Some residents attended the City Council’s virtual meeting Feb. 2 to express disapproval of Councilor Mike Hurley’s video of himself illegally shooting off fireworks in the backyard of his Belfast home Jan. 20 in honor of President Biden’s inauguration.

Kelli Bucklin of Belfast said she intends to start a petition to recall the councilor if he does not step down from his elected position. She said he was unfit to be a leader because of his social media actions and breaking the law by setting off fireworks in the city.

“I think we’re at a time of tension and unrest in our country, of unprecedented amounts, and it’s time for our elected leaders to step up and lead by example,” she said. “And if Mr. Hurley cannot do that he should step down. I feel like that is in the best interest of the community, and if he’s unwilling to do so, then I intend on going forward with a citizen's initiative to recall him.”

Five registered voters can seek a recall petition and become the petitioners' committee, according to the city charter. The committee must collect signatures from 20% of registered voters.

Once that is accomplished, the city clerk will determine the petition's sufficiency. If it is determined sufficient, it goes before the City Council. Councilors can adopt the petition, which would remove the councilor in question.

If the City Council decides not to adopt the petition, an election would be held within 20 to 130 business days for the public to vote on the matter.

Chris Knight of Belfast said he thinks elected officials should keep their beliefs to themselves. He thinks Hurley’s actions on social media are part of what is dividing the community.

“There comes a day when every good sport athlete needs to hang their cleats up,” he said. “And unfortunately, Mike, I think it’s your time, and I think what you've caused in this discontent and this hate in the city among the few posts is wrong.”

Barry Crawford of Monroe said Hurley almost acts like a dictator on the You Know You Love Belfast If….. Facebook page, which the councilor runs, and it is not fair. Other people love the city just as much as he does, and it is slightly different for everyone. He thinks Hurley should not be on the social media site as an elected official.

“I think that probably the healthiest thing for this community was to have him stop, get off that Facebook (page), because he’s an elected official and he’s fracturing the community,” he said.

Critics say they are frustrated over Hurley’s comments to political opponents on Facebook that some people have said are abusive. When he posted a video of himself holding lit fireworks while quoting dialogue inspired by the movie "Die Hard," it was shared on Facebook. Some people accused him of acting as if he were above the law.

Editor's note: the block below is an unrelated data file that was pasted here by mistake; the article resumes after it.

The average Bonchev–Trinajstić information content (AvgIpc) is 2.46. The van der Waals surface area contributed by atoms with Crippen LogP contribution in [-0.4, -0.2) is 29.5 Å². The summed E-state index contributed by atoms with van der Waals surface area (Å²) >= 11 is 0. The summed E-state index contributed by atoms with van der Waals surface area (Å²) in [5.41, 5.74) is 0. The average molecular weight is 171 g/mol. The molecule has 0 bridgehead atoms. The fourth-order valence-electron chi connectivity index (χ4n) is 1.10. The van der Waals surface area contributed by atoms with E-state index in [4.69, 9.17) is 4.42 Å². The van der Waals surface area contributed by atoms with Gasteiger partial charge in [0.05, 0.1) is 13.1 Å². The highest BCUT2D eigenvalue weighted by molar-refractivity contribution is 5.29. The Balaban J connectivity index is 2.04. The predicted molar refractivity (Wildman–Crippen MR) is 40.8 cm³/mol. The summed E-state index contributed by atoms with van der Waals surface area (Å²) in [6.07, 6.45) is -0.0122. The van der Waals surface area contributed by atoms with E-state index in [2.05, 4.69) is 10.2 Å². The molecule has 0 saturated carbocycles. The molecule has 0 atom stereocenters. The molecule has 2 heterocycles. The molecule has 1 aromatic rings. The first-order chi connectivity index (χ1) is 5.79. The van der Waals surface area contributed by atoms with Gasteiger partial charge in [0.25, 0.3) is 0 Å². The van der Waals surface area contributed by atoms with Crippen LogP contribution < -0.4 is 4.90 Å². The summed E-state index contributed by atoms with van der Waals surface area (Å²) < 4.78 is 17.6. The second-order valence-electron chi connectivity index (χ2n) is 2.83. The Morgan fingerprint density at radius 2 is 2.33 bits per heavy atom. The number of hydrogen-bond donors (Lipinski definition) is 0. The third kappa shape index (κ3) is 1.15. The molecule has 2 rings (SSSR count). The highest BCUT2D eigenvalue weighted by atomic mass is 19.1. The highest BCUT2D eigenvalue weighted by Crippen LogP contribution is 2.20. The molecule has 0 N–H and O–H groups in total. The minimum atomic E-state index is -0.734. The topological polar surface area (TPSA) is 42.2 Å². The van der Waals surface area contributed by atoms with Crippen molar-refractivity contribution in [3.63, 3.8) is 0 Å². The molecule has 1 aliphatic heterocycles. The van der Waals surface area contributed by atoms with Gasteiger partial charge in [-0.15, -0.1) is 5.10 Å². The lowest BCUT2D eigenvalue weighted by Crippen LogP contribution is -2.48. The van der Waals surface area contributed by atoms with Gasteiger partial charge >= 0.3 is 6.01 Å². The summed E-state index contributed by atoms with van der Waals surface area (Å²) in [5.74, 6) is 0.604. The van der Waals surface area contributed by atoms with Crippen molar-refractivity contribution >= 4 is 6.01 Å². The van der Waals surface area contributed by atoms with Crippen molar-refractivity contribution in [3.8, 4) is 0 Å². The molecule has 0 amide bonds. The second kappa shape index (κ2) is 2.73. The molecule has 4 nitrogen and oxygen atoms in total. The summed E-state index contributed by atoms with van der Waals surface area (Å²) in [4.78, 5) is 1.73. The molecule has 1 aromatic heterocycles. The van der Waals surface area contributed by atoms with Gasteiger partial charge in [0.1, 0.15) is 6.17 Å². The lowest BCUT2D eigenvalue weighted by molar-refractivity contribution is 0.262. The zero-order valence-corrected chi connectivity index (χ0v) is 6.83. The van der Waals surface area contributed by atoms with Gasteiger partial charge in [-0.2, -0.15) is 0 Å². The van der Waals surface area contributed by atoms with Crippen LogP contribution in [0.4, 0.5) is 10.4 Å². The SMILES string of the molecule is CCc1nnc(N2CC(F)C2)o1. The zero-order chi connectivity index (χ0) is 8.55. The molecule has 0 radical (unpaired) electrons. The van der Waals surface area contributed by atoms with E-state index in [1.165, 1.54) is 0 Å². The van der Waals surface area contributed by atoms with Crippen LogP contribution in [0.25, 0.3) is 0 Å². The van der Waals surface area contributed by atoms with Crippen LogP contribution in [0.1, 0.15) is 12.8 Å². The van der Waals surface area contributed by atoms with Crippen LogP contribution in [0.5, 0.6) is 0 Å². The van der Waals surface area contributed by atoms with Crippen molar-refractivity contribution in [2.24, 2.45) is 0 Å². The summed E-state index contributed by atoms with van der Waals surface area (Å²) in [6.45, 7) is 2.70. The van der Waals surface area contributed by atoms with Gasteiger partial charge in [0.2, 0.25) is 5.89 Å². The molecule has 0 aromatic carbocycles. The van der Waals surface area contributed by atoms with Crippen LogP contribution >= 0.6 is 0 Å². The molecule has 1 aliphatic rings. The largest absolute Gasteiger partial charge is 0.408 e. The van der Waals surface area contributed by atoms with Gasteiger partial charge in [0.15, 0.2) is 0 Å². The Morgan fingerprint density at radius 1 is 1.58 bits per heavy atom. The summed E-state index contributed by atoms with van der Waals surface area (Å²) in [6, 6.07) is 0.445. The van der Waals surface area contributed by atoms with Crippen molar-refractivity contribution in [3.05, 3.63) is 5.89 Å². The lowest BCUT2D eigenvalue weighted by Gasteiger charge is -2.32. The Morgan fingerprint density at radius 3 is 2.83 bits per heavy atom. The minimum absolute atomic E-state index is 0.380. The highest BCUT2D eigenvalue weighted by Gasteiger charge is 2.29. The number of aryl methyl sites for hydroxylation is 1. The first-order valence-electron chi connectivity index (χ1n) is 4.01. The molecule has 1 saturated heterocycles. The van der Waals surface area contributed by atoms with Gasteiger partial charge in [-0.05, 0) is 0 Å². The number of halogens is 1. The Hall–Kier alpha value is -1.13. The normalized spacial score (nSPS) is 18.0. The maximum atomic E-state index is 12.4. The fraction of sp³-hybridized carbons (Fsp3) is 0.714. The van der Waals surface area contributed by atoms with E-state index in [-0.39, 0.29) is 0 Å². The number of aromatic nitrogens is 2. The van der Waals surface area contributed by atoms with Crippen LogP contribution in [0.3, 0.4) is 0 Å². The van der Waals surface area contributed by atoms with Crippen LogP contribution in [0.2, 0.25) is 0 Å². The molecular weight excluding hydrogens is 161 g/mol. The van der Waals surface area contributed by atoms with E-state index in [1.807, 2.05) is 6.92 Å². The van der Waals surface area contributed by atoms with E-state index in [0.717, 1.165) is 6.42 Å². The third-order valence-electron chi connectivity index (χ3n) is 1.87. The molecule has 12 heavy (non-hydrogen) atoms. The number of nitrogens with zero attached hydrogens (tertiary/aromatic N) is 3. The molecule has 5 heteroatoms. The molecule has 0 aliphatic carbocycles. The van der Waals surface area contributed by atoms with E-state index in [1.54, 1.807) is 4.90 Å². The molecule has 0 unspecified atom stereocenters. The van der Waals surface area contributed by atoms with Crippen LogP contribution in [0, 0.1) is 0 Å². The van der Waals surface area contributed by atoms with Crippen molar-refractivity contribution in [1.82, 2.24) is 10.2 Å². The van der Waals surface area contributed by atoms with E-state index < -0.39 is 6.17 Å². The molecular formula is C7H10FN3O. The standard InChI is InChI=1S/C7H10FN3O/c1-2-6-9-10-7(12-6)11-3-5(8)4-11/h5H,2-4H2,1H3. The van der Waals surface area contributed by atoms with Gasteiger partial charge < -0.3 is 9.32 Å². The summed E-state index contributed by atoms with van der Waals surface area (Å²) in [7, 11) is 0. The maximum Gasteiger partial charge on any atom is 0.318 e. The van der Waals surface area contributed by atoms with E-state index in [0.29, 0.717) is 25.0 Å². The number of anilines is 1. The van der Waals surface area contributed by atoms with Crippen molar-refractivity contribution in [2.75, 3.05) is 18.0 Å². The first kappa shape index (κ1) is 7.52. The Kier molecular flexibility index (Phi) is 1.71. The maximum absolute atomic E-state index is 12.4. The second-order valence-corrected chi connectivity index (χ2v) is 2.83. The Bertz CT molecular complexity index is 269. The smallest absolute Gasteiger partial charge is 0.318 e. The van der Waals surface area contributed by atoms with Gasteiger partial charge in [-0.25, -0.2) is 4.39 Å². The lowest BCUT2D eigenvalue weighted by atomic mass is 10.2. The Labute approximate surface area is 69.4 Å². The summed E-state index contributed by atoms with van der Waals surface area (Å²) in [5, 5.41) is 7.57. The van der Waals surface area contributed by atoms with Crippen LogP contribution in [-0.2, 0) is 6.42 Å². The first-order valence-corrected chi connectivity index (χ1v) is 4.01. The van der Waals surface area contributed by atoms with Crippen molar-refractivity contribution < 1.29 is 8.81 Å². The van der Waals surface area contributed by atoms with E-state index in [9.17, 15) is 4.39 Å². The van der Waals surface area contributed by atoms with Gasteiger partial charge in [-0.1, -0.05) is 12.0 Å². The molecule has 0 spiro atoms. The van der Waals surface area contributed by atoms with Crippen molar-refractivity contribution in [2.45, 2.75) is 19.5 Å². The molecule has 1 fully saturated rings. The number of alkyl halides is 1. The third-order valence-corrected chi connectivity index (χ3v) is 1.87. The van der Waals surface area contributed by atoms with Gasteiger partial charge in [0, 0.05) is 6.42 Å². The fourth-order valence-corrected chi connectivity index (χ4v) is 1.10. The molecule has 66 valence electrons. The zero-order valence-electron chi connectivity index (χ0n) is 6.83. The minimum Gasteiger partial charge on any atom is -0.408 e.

City councilors did not discuss the issues raised about Hurley’s social media actions or the video in question during their talk about civility in the city, or during the discussion of a core values statement.

Mayor Eric Sanders asked the city manager to write the statement, which outlines values to emulate under three main points: maintain high standards of integrity, be courteous, respectful and promote civility, and be accountable.

The core values statement comes after a November discussion about a social media policy for elected officials and city employees when it was decided not to adopt a social media policy because councilors felt it was too limiting on their freedom of speech.

Councilors were more comfortable with the core values statement because it was not a document about enforcing behavior.

City Councilor Brenda Bonneville said she thinks all the people on the council already follow what is outlined in the statement, but thinks it is a good document to refer back to. It does not make her feel that she is being controlled.

“I don’t feel like I’m trying to be told what to do,” she said. “I think I know what to do, I’m a grown woman and I feel like I carry myself in a way that I am not ashamed of, and I feel like all of you sitting here do the same.”

Hurley told a story about a time when he lost an important contract with a company and he read its core values statement posted on its wall and thought it was “a total crock.” He said the interview ended with him telling the person, “When you’re getting screwed, a back massage doesn’t really help that much.”

He went on to say that he did not have an issue with the proposed statement and it should be applied to all city government offices and employees.

Councilor Neal Harkness was concerned about the timing of the statement’s passage. He said it might appear to the public as though the council was making the statement out of duress or that it was being pressured into it.

“As far as the statement itself, I don't have an objection to it,” he said. “I just think we ought to consider that the way what we do is seen by the public. And I do think there are some people who are going to see this in a light in which it’s not intended.”

Councilors tabled the statement with the intention that it will be passed at a future meeting.